By BEN JOHNSON
No one knows how today’s slowpitch state tournament will play out. Any of the eight qualifying teams could take home the title, although there are some that would be a shock to the system.
But we do know this: it will be the final day of Britney Johnson’s high school softball career. There’s a strong possibility of sobbing one way or the other — tears of joy or tears of agony. It’s bound to happen.
So the realization of what Johnson has encapsulated during her time at Tahlequah likely won’t set in until Thursday, Friday or maybe even this weekend. But when she ponders back over all of it, she’ll conjure up myriad great memories.
Six state-tournament berths — three in fastpitch, three in slowpitch.
Being a part of 212 Tahlequah softball victories over six semesters. (Of course, that number could climb to 215 by day’s end.)
One state runner-up distinction (reference 2011 5A fastpitch finals). Again, the hardware hoarding could continue.
One All-State selection. And don’t be surprised if she’s a slowpitch All-Stater, too.
That’s quite an impressive résumé.
But if you know Johnson, you know that she’s not the type to parade her accomplishments right under your nose.
That leads to this.
Johnson won’t admit it but it’s true. She was the piece that was missing in Tahlequah’s puzzle. She was the key to fire up the ignition. She was the spark to get the fire started.
Without Johnson, who knows where the Tahlequah softball program would be right this second.
Sure, there have been decorated athletes to step foot on the Lady Tigers’ softball field. Erica Sampson, Ashley Boswell, Jenna Reed and Shelbi Bowin in recent memory. Before them, Lynetta Fisher, Angie Dreadfulwater, Angel Peters and countless other names.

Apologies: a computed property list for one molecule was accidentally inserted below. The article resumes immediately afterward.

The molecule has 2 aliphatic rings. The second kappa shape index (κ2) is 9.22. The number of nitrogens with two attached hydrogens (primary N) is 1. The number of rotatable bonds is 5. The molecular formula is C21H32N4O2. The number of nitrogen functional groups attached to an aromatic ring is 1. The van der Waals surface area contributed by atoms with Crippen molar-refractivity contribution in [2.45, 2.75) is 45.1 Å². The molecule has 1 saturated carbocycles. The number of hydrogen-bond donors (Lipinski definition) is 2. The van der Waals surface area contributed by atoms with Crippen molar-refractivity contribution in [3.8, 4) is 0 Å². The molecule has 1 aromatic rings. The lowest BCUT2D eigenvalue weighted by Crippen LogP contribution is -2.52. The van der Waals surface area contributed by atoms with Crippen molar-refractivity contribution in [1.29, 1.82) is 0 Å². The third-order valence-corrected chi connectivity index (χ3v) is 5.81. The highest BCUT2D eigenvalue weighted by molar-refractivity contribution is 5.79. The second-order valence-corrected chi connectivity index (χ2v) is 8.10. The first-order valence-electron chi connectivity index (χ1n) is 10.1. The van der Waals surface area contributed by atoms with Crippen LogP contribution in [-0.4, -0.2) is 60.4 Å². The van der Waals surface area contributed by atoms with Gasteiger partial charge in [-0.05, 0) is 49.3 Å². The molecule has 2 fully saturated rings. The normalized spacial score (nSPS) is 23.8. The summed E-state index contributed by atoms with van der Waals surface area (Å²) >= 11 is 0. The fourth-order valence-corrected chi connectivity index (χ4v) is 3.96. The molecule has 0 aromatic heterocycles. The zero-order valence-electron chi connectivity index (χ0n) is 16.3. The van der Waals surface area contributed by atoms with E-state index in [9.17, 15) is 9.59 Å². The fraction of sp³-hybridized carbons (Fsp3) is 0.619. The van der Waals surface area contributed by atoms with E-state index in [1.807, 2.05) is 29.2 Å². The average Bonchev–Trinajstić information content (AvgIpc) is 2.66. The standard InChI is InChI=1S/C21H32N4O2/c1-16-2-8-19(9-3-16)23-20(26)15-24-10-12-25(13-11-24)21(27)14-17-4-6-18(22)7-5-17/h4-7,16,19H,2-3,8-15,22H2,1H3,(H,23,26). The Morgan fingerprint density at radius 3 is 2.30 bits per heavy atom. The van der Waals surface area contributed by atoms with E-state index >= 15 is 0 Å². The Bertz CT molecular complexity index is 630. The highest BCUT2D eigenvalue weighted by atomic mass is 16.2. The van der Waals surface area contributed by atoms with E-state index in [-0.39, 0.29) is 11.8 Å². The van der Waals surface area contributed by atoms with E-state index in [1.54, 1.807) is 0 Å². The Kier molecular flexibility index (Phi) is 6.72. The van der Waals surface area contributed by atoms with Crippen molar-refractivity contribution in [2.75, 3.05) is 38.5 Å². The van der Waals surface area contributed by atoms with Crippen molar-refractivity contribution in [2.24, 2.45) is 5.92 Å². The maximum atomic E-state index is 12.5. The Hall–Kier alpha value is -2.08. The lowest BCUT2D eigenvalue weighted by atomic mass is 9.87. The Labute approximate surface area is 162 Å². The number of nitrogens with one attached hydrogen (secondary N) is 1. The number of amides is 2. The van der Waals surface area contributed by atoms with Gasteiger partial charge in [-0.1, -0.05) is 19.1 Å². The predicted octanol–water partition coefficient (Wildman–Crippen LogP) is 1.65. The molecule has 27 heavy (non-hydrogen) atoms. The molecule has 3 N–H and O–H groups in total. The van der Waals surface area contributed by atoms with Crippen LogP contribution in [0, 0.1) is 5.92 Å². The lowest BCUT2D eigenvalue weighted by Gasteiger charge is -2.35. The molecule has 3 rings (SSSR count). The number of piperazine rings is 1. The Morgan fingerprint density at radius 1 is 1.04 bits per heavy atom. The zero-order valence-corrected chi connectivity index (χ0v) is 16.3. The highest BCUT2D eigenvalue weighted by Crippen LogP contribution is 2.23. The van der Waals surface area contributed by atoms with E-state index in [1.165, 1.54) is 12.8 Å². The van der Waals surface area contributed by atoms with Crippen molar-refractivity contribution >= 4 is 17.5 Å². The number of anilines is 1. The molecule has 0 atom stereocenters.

But without Johnson, Tahlequah softball would still be a wayward soul still searching for direction.
“Before she got here, we had never been to the state tournament in fastpitch,” Tahlequah coach Matt Cloud said. “Now we’ve kind of put ourselves on the map for both, and she’s helped us get there.”
Proof from the coach. What more evidence do you need?
When Johnson moved to Tahlequah from Salina, Kan., after her freshman year, there was a lot riding on her shoulders — or more specifically, her left arm. That was the appendage that was going to get Tahlequah over the hump. All the Lady Tigers lacked was a pitcher.
To say Johnson did what she was asked to do would be an understatement. She has helped Tahlequah become a mainstay at both the fastpitch and slowpitch state tournaments now.
“I’m six for six,” Johnson said of her success rate in making it to Oklahoma City’s ASA Hall of Fame Stadium Complex.
Again, Johnson isn’t the boastful type. That’s why Cloud reinforced her importance after Tahlequah’s quarterfinal loss at the 5A fastpitch state tournament in the fall.
“I remember when we lost at state in the fall this year,” Johnson said, “Coach Cloud told me, ‘Britney, you put us on the map.’ That’s really stuck with me.”
Hard to envision an ego boost better than that.
“It makes me fell good; I think it would make anyone feel good,” Johnson said. “It makes me feel like I came in and did what was necessary. I came in and filled a need. Now I’m leaving here in a good place, leaving here with a good legacy.”
As much as praise as Cloud bestowed on Johnson, the favor has been returned.
“He’s really built the program,” Johnson said, “and I think from here on out, they’ll have an awesome group of girls and they’ll be able to go far.”
Indeed, Cloud has stabilized the program. Like Johnson, he’s six for six when it comes to making it to Oklahoma City.
“Our goal isn’t just to get there,” Cloud said. “We’d like to make it to the finals and give ourselves a chance to play for the state championship.”
With any luck, Cloud will get his first-career championship today. And Johnson will go out on top.